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Funeral profession changes after pandemic

Now that we are at the other end of the pandemic that touched so many lives, the funeral profession has started to undergo some radical changes, writes Norwich Christian director Kevin Cobbold.

The reason I started my own company was that I felt that people were being taken advantage of at a time when they were most vulnerable and unable to protect themselves. This was anathema to my Christian faith.

I am heartened by two new great levels of protection that have come into being – greater transparency is now a legal requirement thanks to the Competition and Markets Authority and there is protection from overcharging funeral plan providers thanks to the Financial Conduct Authority. Another change is the greater demand for non-attendance ‘direct cremations’. As always, let the buyer beware and choose wisely.

Throughout my time in the funeral industry, I have been deeply concerned about the overcharging that has been carried out by some funeral directors. Two very similar funerals might cost £5,000 with one funeral director and £2,500 with another. As people are grieving, many do not have the emotional energy required to challenge this greed.

We are delighted that the Competition and Markets Authority has decided, quite rightly, that prices for similar services differed too much between funeral directors and the way that information was provided made it hard for families to compare prices and choose the right combination of services for their loved ones.

As a result of the CMA’s investigation, all funeral directors must now display a Standardised Price List at their premises and on their website. This list must include:

  • The headline price of a funeral.
  • The price of the individual items comprising the funeral.
  • The price of certain additional products and services.


In addition, funeral directors may not:

  • Make payments to incentivise hospitals, palliative care services, hospices, care homes or similar institutions to refer customers to a particular funeral director.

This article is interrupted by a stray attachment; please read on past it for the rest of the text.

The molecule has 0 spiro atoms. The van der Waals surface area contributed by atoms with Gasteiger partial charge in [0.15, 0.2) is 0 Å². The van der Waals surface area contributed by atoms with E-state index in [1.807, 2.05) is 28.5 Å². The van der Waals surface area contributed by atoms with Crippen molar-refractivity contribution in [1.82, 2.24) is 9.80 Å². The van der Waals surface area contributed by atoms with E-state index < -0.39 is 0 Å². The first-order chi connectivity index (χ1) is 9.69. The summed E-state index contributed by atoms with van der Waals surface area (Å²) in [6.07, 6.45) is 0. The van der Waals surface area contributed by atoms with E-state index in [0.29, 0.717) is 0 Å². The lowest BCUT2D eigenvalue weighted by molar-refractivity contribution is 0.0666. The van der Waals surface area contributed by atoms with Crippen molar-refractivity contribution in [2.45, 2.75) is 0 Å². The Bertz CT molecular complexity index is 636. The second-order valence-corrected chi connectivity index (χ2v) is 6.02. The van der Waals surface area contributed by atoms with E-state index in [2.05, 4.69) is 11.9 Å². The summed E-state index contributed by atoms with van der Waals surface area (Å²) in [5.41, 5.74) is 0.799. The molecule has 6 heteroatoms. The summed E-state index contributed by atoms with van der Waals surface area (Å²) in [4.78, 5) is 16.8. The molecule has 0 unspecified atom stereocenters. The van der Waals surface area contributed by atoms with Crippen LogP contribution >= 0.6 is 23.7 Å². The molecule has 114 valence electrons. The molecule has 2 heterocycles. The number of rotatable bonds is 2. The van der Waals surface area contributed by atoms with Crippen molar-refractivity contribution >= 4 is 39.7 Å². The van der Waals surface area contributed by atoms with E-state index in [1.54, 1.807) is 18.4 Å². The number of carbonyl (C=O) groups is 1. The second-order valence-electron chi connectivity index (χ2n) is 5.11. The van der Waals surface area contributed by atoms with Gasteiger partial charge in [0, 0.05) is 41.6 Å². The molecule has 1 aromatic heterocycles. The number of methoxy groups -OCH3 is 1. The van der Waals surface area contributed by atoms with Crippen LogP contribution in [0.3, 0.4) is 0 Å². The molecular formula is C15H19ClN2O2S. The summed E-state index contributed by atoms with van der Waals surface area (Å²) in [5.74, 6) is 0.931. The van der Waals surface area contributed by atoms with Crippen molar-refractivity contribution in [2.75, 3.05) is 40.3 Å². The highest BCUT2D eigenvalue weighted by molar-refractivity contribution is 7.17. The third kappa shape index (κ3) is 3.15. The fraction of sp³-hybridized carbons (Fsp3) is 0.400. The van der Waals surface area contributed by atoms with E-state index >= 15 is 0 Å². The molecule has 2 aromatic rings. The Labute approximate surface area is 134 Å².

• Solicit for business through coroner and police contracts.


Another big recent change has been that all funeral plan companies, and the people who sell the plans on their behalf, must be approved by the Financial Conduct Authority. Strict criteria must be met and, as a result, some funeral plan providers are ceasing operation, with one, ‘Safe Hands’, having gone into administration. From the end of July 2022 onwards, people buying funeral plans will be far better protected.

You might have heard that many people are choosing to have a direct cremation for their funeral, with no attendance or service. Daytime television is swamped with advertising by companies who offer what is essentially a direct cremation without a service, any viewings or attendance by any family members.

A direct cremation is, in fact, offered by any funeral director and it does not have to be booked through the TV-marketed companies. What the public is not told, is that such direct cremations are often done at a remote site, reached by a circuitous route where other deceased people are collected on the way. There are also extra charges if someone dies anywhere other than in a hospital.

If you do want a direct cremation, you would be well advised to use a local funeral director who uses a local crematorium. The price will also be more reasonable with a local funeral director and viewings are allowed by many, including us.
 
Read more about Kevin Cobbold Funeral Services on this website.


You can contact Kevin Cobbold Funeral Services on 01603 528800 or 07789 586817, email cobboldkevin@yahoo.co.uk or visit their offices at 109 Cromer Road, Norwich, NR6 6XW. 

www.cobboldfunerals.co.uk

 


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